This is the 20th edition of the weekly 76ers mailbag.

Each week, followers may submit questions to be answered on Friday.

Missed out on the party this week? No worries. Submit question(s) for next time by following me on Twitter @PompeyOnSixers and tweeting your inquiry with the hashtag #PompeysMailbagFlow.

Question: What are the Sixers’ 3 keys to winning it all? What has to go right? — @SteveCucchiRx

Answer: What’s up, Steve? Thanks for asking this great question. I must admit this was one I kept thinking about for the past several days.

The first key to winning it all has to do with the health and mindset of Joel Embiid. The three-time All-Star has to be healthy and mentally locked in. If you can recall, he was injured in the Sixers’ last two postseason appearances. Yes, Embiid dominated on occasion. Imagine how he would have performed if healthy. Secondly, he has to come in focused to dominate whenever he’s on the court. When he does that, there’s no one in the league capable of stopping the big fella.

The second key is finding a way to better utilize Al Horford when he’s on the court with both Embiid and Ben Simmons. As the team shrinks its rotation in the postseason, it’s going to have to rely on those three playing more minutes together. So Brett Brown must find a way to make it work and get Horford more involved.

The third key has to do with sharpshooter Furkan Korkmaz being more consistent. He needs to make people forget about former JJ Redick and Marco Belinelli. The Sixers reserve guard shot 45.3% on three-pointers in 30 home games. Meanwhile, he shot 34.7% from that distance in 34 away games.

If he can consistently knock down shots at Walt Disney World’s neutral site, the Sixers could be hard to beat.

Q: With the playoffs after eight games, what rotation will coach Brett Brown use leading up to playoffs? Will he use eight or 10 players? How much time will Shake Milton have and can he push Josh Richardson for his starting spot. Richardson can’t shoot. — @Mal3230Jr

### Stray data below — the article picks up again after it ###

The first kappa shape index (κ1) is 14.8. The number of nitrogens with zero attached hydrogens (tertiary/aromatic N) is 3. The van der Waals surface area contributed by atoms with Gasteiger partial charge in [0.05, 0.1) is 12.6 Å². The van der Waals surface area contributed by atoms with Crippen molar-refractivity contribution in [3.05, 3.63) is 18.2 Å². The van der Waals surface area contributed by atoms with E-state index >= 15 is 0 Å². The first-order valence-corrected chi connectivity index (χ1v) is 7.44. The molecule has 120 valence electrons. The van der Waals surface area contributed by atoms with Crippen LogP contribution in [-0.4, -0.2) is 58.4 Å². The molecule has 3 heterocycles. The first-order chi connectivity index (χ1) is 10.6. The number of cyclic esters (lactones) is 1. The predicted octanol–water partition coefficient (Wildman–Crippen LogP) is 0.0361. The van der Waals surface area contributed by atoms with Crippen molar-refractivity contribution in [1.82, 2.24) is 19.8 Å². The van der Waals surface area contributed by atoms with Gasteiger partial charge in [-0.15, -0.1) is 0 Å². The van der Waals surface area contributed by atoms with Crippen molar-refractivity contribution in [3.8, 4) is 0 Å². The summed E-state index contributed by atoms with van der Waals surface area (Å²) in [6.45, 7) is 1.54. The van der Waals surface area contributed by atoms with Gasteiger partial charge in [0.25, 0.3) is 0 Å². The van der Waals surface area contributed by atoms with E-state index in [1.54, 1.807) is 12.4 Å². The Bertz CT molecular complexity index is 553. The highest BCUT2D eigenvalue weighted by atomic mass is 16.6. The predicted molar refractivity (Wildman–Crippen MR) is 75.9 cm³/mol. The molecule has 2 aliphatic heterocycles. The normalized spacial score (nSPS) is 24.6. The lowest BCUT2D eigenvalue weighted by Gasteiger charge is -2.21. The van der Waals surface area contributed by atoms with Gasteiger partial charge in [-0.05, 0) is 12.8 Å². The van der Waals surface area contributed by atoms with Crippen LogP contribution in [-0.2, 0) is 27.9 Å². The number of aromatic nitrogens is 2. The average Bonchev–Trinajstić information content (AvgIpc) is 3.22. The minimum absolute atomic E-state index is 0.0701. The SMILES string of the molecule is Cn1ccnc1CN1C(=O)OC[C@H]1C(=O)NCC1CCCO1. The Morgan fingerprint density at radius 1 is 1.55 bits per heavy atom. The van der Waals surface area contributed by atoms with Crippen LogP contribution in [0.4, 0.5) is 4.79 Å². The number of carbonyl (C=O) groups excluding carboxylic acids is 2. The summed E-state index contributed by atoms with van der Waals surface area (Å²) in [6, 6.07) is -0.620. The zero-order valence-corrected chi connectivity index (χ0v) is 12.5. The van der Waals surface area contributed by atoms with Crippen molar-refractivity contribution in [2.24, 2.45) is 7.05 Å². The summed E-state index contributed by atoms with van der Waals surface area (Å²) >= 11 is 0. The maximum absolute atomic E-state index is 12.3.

A: What’s good, Malachi? I expect the Sixers to utilize a 10-man rotation. I see the Sixers starting Milton, Tobias Harris, Embiid, Richardson and Simmons with Horford, Korkmaz, Alec Burks, Matisse Thybulle and Glenn Robinson III coming off the bench.

With that said, Shake won’t have to push Richardson. Plus, Richardson, a solid defender and glue guy, will be vital to the starting lineup. I do see Shake getting a lot of time during the eight “seeding” games. However, I expect the Sixers to start resting their starters once they realize who they’ll face in the first round. The eight games will give the team a better understanding of who will be in the postseason rotation more so than the starting lineup.

Q: Is Ben this century’s Dwight Howard? Hall of Fame talent but chooses not to apply himself to get better in parts his games he struggles in. — @J_Swag16

A: What’s up, J.A.? I understand and appreciate your question. I think the problem with Simmons is that he’s too versatile. He can play point guard, power forward and center all at a high level. I believe you are talking his refusal to shooting three-pointers while on the perimeter as a point guard. Yes, that would make him more of a complete point guard and help the Sixers. However, I think his best position is point forward, where he doesn’t have to shoot three-pointers. To me, he’s unstoppable and everything seems more natural to him there.

I think moving forward the Sixers need to pair him with another point guard (Milton in the immediate future). They can continue to call Simmons the starting point guard if they choose to while playing him in the post. Believe me, all the discussions over his not applying himself to get better in part of his games he struggles in will stop. In my opinion, he’s actually a great point forward, who happens to be athletic enough to excel as a point guard. Now, it would be great for him to shoot three-pointers to extend his game. However, that would be less of a problem at the four spot.